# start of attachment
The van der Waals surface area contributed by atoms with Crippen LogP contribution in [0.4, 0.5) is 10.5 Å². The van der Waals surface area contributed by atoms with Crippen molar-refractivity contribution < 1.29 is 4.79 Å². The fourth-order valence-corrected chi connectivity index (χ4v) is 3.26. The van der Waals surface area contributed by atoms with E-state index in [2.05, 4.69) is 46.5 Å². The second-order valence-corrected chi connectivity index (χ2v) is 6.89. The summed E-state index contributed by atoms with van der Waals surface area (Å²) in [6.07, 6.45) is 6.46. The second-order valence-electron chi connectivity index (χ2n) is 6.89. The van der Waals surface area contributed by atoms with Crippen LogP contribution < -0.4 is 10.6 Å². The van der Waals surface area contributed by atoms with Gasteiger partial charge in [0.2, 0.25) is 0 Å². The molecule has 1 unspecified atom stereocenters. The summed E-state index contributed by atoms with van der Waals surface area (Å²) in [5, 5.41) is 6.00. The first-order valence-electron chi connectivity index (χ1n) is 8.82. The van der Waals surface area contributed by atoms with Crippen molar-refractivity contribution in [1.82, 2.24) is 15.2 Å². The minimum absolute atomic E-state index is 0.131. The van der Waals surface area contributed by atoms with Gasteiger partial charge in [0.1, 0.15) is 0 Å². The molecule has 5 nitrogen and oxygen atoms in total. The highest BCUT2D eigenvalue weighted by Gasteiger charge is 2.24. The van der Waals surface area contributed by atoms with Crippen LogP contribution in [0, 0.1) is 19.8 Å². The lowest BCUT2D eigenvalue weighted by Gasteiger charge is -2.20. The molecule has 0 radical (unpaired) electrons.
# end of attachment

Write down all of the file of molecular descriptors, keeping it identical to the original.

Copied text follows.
The van der Waals surface area contributed by atoms with Crippen LogP contribution in [0.4, 0.5) is 10.5 Å². The van der Waals surface area contributed by atoms with Crippen molar-refractivity contribution < 1.29 is 4.79 Å². The fourth-order valence-corrected chi connectivity index (χ4v) is 3.26. The van der Waals surface area contributed by atoms with E-state index in [2.05, 4.69) is 46.5 Å². The second-order valence-corrected chi connectivity index (χ2v) is 6.89. The summed E-state index contributed by atoms with van der Waals surface area (Å²) in [6.07, 6.45) is 6.46. The second-order valence-electron chi connectivity index (χ2n) is 6.89. The van der Waals surface area contributed by atoms with Crippen LogP contribution < -0.4 is 10.6 Å². The van der Waals surface area contributed by atoms with Gasteiger partial charge in [0.2, 0.25) is 0 Å². The molecule has 1 unspecified atom stereocenters. The summed E-state index contributed by atoms with van der Waals surface area (Å²) in [5, 5.41) is 6.00. The first-order valence-electron chi connectivity index (χ1n) is 8.82. The van der Waals surface area contributed by atoms with Crippen molar-refractivity contribution in [1.82, 2.24) is 15.2 Å². The minimum absolute atomic E-state index is 0.131. The van der Waals surface area contributed by atoms with Gasteiger partial charge in [0.1, 0.15) is 0 Å². The molecule has 5 nitrogen and oxygen atoms in total. The highest BCUT2D eigenvalue weighted by Gasteiger charge is 2.24. The van der Waals surface area contributed by atoms with Crippen LogP contribution in [0, 0.1) is 19.8 Å². The lowest BCUT2D eigenvalue weighted by Gasteiger charge is -2.20. The molecule has 0 radical (unpaired) electrons.